I do not do “pride” as such – it is an egotistical emotion – but I am genuinely proud and honoured to have worked with these people and to have shared this experience with them.

They represent the finest our country has to offer. They stood up and were counted, they were asked and delivered in abundance. They put the “Great” into “Great Britain”.

Please forgive me if I limit my specifics to just one person – all of those Games Makers that  I met have special places in my heart, but my time spent with my personal limpet, Tracey, will always be treasured. People got to the point where they thought we were a couple, until she told them my boyfriend might object!

She’s mad, she won’t shut up, she blocks the exits and entrances, she has no sense of direction, she scares little kids and their parents and she is marvellous, brilliant, inspirational, funny and superb to work with. She is, for me, the total Games Maker and I will miss not being within earshot of her every day!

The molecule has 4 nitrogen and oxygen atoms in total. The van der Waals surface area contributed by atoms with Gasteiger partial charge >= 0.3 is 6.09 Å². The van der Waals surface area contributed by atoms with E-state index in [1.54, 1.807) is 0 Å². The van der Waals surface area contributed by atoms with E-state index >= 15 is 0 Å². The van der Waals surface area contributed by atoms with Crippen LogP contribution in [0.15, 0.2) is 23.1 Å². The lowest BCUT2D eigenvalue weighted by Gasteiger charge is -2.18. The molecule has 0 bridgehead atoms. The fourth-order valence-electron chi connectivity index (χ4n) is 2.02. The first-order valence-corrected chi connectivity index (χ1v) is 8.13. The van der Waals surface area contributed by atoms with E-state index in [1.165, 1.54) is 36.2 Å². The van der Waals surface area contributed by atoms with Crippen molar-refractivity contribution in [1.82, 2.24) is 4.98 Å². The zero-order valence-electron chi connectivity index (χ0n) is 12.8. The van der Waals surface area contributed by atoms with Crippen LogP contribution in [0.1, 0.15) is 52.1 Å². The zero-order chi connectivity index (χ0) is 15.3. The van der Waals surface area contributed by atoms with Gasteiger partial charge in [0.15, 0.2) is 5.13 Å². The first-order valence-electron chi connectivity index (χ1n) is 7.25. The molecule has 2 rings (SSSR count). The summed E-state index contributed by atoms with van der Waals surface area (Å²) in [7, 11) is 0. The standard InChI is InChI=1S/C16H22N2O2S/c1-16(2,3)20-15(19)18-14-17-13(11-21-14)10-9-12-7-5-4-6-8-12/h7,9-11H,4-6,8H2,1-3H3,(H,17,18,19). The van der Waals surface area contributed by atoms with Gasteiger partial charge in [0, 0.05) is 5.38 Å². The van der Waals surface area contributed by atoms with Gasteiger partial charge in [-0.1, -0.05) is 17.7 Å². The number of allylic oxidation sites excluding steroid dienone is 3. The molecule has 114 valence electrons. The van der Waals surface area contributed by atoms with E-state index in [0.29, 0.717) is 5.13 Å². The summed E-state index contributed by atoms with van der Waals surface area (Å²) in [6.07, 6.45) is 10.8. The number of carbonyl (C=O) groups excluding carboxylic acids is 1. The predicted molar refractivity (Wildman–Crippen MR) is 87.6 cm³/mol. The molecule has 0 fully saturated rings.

You were great, Tracey – well done!

Home Support

Nothing happens in a vacuum, and without the love, tolerance and support of Ashley, my fiancé, at home, I could not have even considered taking part in all this.

Without his support I would have missed the best experience of my life, and would have regretted and resented it always. I shall be grateful to him for the rest of my life for this opportunity.

I love you to bits, hubby.

Signing Off

And so it ends. 2012 was the Summer that was, and we got though it with smiles on our faces and tears in our eyes. Never to be forgotten, always to be treasured.

As with all journeys, it had its ups and downs, but WHAT a life-enhancing journey!

As I said on the Facebook group earlier, we shouldn’t cry because it’s over, we should smile because it happened. But that’s going to be difficult for a few days (I seem to have something in my eye again now…)

No goodbyes, just good memories.

Thanks for listening.

Paul Harper
Tuesday 11th September 2012